Budget cuts: I'm losing my job next week

raymond wrick
On March 9, Raymond Wyrick will lose his job as a mechanic refurbishing Humvees for the U.S. Army, if federal budget cuts kick in this Friday.

When Raymond Wyrick loses his job next week, he will be among the first casualties of the $85 billion federal budget cuts that hit March 1.

As Washington continues to wrangle over the cuts, Wyrick is one of 414 workers in Texarkana, Texas, who are preparing to join the unemployment rolls.

The Red River Army Depot, where Wyrick and his fellow workers refurbish military vehicles, stands to lose $600 million from its budget starting this Friday.

A Humvee mechanic, 38-year-old Wyrick has worked at the depot for five years and makes about $47,000 a year. He worries about what it will mean for his family of three.

"I don't know how we're going to make it," said Wyrick, whose last day at work is March 9.

The depot is cutting 10% of its workforce of 4,000. The layoffs started on Feb 23. The rest of the employees will face furloughs, according to Cebron O'Bier, president of the union at the depot.

"Right now, the morale is way down. People are going into a panic, they don't know what they're going to do," Wyrick said.

He is on the front line of the forced spending cuts that will slash budgets of federal agencies. Most of the 2.1 million federal workers face furloughs.

CNN.com: Spending cut countdown

Roughly half of the cuts will come at the Pentagon -- most of its 800,000 civilian workers would start furloughs in late April.

Employees like Wyrick are among some 46,000 temporary or contract workers losing jobs nationwide, the Pentagon has said. And, like Wyrick, many of them work full-time with benefits, even though they're employed for a specific period of time and purpose. Since their jobs depend upon contracts being renewed, they're particularly vulnerable to budget cuts.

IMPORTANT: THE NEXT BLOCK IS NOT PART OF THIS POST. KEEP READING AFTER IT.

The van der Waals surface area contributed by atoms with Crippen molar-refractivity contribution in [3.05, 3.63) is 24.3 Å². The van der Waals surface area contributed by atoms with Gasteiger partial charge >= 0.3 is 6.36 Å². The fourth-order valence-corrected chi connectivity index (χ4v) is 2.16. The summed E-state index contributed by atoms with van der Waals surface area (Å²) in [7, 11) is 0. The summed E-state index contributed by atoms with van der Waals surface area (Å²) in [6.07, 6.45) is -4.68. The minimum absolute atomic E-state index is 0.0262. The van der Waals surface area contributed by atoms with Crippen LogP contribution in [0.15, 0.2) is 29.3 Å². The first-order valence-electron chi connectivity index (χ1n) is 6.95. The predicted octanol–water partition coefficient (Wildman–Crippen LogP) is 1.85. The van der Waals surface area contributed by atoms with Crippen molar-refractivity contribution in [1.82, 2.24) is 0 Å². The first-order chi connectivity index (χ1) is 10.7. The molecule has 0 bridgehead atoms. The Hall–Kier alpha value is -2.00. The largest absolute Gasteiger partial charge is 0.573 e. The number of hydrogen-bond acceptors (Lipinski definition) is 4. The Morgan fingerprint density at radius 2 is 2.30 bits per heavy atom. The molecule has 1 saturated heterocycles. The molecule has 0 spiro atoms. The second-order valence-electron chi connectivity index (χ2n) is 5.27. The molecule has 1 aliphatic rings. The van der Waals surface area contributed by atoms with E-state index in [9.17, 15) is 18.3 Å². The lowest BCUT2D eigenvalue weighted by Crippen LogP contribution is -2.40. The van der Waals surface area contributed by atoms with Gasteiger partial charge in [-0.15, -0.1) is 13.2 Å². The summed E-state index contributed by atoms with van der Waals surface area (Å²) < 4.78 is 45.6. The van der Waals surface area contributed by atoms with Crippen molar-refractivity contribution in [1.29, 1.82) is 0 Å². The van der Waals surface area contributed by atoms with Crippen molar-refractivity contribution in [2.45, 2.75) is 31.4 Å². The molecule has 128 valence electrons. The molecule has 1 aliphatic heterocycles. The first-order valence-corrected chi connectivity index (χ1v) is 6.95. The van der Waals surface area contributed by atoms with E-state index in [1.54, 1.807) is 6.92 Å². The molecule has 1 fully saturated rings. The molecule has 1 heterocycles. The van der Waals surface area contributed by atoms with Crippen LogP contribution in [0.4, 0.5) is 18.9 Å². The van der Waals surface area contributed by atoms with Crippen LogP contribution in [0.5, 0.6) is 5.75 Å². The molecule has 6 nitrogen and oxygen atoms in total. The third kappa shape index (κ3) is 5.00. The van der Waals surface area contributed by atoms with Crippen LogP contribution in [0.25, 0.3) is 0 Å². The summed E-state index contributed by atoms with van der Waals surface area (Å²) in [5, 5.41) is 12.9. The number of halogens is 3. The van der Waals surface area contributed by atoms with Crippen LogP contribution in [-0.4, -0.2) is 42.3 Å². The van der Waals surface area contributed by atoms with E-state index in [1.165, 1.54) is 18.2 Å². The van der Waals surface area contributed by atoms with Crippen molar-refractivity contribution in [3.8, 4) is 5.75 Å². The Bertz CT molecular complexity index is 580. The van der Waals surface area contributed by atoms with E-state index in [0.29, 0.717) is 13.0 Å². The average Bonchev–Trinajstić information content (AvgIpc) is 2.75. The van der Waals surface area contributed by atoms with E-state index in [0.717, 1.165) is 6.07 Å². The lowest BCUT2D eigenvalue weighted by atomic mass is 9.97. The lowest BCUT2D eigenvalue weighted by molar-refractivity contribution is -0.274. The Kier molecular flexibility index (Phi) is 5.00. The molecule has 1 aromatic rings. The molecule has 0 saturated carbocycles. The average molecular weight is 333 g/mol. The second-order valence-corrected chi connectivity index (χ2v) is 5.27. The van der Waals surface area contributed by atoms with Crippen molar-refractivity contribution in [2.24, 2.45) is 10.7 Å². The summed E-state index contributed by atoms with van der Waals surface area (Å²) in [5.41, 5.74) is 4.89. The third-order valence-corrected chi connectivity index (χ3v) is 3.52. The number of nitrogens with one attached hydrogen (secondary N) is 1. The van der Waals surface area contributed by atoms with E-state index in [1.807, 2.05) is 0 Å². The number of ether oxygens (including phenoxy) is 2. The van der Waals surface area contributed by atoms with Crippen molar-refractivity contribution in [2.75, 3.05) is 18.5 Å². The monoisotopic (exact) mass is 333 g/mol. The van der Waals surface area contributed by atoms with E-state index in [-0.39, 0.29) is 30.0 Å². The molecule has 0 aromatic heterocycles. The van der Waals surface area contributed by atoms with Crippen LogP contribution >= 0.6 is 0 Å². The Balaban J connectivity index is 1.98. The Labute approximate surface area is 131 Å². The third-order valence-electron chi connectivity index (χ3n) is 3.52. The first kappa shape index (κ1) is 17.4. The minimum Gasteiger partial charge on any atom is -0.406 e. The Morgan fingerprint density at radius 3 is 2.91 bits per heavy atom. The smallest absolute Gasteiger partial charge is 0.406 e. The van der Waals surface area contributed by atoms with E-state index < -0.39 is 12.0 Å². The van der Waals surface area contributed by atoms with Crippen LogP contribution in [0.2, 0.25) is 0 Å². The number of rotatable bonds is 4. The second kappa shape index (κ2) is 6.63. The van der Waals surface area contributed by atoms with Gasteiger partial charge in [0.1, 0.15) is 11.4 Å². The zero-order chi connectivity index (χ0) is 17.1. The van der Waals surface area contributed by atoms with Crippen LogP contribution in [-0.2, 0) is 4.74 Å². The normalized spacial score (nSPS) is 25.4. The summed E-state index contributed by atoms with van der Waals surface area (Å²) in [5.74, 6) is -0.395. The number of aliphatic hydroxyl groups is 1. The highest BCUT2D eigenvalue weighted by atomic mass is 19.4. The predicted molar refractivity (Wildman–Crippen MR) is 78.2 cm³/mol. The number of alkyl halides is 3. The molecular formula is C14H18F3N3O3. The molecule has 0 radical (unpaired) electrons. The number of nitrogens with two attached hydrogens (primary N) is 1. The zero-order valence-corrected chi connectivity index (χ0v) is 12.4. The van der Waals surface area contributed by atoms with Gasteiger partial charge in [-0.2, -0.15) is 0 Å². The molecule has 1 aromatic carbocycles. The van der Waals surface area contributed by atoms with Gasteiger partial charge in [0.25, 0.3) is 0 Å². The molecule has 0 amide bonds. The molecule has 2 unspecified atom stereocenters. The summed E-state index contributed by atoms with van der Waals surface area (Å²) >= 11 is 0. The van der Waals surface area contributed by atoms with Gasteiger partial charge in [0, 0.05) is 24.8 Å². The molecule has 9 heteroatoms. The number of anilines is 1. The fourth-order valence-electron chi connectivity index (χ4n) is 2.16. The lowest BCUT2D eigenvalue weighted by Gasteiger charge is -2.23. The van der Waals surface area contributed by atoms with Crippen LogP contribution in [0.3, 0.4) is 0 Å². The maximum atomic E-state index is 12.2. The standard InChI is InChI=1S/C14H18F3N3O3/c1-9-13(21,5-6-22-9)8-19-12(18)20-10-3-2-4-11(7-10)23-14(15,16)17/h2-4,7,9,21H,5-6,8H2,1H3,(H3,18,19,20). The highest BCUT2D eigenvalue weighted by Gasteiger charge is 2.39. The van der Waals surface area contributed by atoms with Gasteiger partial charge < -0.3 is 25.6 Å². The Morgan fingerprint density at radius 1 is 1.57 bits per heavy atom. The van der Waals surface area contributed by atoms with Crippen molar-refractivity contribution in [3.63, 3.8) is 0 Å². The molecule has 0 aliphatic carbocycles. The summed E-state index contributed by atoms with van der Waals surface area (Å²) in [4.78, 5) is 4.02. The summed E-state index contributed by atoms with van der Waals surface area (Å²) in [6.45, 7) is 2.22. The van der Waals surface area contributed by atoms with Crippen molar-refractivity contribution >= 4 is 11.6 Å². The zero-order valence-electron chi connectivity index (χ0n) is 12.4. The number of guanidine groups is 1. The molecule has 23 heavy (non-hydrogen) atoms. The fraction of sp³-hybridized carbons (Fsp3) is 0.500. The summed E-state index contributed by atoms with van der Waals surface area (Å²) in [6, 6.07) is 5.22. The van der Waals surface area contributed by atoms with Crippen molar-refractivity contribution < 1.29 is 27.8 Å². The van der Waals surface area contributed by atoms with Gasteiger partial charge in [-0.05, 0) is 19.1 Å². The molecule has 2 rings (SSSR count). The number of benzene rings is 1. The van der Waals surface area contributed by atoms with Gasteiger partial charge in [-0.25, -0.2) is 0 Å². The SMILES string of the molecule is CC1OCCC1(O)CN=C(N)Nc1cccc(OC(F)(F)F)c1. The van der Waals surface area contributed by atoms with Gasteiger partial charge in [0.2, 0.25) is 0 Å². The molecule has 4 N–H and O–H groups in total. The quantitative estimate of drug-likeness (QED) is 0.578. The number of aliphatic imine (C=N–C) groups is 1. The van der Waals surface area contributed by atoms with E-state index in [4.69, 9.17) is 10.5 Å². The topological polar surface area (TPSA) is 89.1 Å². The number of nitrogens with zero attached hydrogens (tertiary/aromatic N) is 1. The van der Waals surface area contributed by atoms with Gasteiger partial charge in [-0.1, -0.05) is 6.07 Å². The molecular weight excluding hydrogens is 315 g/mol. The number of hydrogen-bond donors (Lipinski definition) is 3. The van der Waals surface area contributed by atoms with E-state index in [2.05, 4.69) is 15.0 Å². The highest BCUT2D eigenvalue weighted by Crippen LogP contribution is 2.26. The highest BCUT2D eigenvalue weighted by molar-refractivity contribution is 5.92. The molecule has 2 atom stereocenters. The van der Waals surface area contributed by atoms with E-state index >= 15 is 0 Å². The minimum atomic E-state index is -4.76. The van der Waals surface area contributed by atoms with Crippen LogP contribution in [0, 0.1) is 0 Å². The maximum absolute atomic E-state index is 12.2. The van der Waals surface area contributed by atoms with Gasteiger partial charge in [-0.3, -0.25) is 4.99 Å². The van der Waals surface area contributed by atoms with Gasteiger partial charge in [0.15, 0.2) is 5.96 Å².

Pentagon spokeswoman Army Lt. Col. Elizabeth Robbins said agency officials regret the layoffs and are "deeply concerned about the effects of these actions on our military readiness, as well as the immediate effects on our civilian colleagues and their families."

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The Red River Army Depot workers are puzzled over the cutbacks, because they say they save money for the Pentagon. By refurbishing older, war-torn vehicles they lead to fewer purchases of new cars and trucks for the Army.

"We overhaul various military vehicles, take them down to the smallest possible piece of material, refurbish them, and put them back together as good as a brand new vehicle," union president O'Bier said.

The depot is also a major economic force for the West Arkansas and East Texas area, where it is located. Employment gains at the depot helped the area rebound faster than other metropolitan areas in the region, said Kathy Deck, an economist and director of the Center for Business and Economic Research at University of Arkansas.

The unemployment rate in Texarkana was 5.7% in December, compared with the 7.8% unemployment rate nationwide, according to Bureau of Labor Statistics. Cuts at the Red River Army Depot will resonate throughout area restaurants, shops and other businesses, Deck said.

The loss will upend Wyrick's life. He's unsure if unemployment benefits will be enough to cover his home mortgage and insurance payments, not to mention basics like food and gas.

Wyrick found out that a local tire manufacturer he was hoping to ask for a job isn't hiring either. The company is cutting back because it's losing orders from the depot.

Now, Wyrick says he's looking into federal contractors who hire mechanics to work overseas.

"I grew up here and and have lived here my whole life, so a move overseas would be pretty drastic, you know, pretty drastic," Wyrick said.

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